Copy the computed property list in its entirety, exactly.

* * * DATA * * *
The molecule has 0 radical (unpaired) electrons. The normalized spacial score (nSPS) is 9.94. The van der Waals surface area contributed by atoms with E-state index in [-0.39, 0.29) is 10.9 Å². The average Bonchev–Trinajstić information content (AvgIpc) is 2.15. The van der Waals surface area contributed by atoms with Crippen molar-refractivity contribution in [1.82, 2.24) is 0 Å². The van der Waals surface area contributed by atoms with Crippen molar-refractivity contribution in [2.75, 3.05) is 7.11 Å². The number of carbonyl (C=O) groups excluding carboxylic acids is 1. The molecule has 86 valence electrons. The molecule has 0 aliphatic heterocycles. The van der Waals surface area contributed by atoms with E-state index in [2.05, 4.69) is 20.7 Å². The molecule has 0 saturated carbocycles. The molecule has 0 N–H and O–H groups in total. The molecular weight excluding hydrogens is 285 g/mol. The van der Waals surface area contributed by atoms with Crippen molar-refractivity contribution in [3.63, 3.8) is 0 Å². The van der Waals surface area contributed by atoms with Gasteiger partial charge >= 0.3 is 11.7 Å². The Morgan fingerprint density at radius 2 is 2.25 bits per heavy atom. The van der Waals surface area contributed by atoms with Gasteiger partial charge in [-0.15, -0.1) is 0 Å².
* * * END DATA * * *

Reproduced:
The molecule has 0 radical (unpaired) electrons. The normalized spacial score (nSPS) is 9.94. The van der Waals surface area contributed by atoms with E-state index in [-0.39, 0.29) is 10.9 Å². The average Bonchev–Trinajstić information content (AvgIpc) is 2.15. The van der Waals surface area contributed by atoms with Crippen molar-refractivity contribution in [1.82, 2.24) is 0 Å². The van der Waals surface area contributed by atoms with Crippen molar-refractivity contribution in [2.75, 3.05) is 7.11 Å². The number of carbonyl (C=O) groups excluding carboxylic acids is 1. The molecule has 86 valence electrons. The molecule has 0 aliphatic heterocycles. The van der Waals surface area contributed by atoms with E-state index in [2.05, 4.69) is 20.7 Å². The molecule has 0 saturated carbocycles. The molecule has 0 N–H and O–H groups in total. The molecular weight excluding hydrogens is 285 g/mol. The van der Waals surface area contributed by atoms with Crippen molar-refractivity contribution in [3.63, 3.8) is 0 Å². The van der Waals surface area contributed by atoms with Gasteiger partial charge >= 0.3 is 11.7 Å². The Morgan fingerprint density at radius 2 is 2.25 bits per heavy atom. The van der Waals surface area contributed by atoms with Gasteiger partial charge in [-0.15, -0.1) is 0 Å².